In addition to estimating populations and setting fishing regulations, information gleaned from inland waterways is critical to understanding the success of stocking programs. Angler satisfaction and preferences information help fishery managers effectively allocate where, when, and with what size and species of fish to stock.

Most creel clerks are current college students or recent graduates with a background in fish management or related fields. Several former creel clerks have advanced their careers within the Division of Wildlife. If you are interested in working as a clerk in the future, check out seasonal job opportunities at wildohio.gov.

 

Turkey harvest down

Ohio wild turkey hunters harvested 11,872 birds during the statewide spring season that concluded on May 29, according to the Ohio Department of Natural Resources (ODNR) Division of Wildlife. The total statewide harvest represents 30 days of hunting in two zones between April 23 and May 29, and includes the 1,103 wild turkeys taken during the youth season April 9-10.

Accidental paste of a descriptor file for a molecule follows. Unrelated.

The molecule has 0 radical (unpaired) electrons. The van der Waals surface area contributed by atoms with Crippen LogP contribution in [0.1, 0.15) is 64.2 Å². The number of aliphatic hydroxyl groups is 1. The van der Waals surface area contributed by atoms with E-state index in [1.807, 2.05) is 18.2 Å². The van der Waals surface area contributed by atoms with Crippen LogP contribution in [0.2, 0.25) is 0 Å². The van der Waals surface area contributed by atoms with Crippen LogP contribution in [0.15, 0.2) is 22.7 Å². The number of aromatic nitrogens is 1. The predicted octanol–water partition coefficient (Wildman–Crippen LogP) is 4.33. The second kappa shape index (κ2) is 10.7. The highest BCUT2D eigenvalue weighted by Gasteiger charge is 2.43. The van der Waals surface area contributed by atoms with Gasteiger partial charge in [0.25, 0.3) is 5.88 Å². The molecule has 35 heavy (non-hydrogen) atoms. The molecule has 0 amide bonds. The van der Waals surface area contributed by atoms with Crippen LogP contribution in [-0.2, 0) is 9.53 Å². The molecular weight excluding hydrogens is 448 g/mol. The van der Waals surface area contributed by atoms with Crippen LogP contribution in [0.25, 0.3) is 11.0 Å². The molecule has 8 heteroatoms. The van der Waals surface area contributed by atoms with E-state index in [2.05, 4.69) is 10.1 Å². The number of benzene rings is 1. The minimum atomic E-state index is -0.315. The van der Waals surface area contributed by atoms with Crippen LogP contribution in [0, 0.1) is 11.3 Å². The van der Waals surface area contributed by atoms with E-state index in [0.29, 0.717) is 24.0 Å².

The three-year harvest average (2019, 2020, and 2021) for the spring season is 17,173 wild turkeys. During the 2021 season, the number checked was 14,546. New in the spring 2022 season, hunters could only harvest one bearded turkey. In previous seasons, dating back to 1992, the season limit was two bearded turkeys. In 2021, there were 1,824 hunters who harvested a second turkey.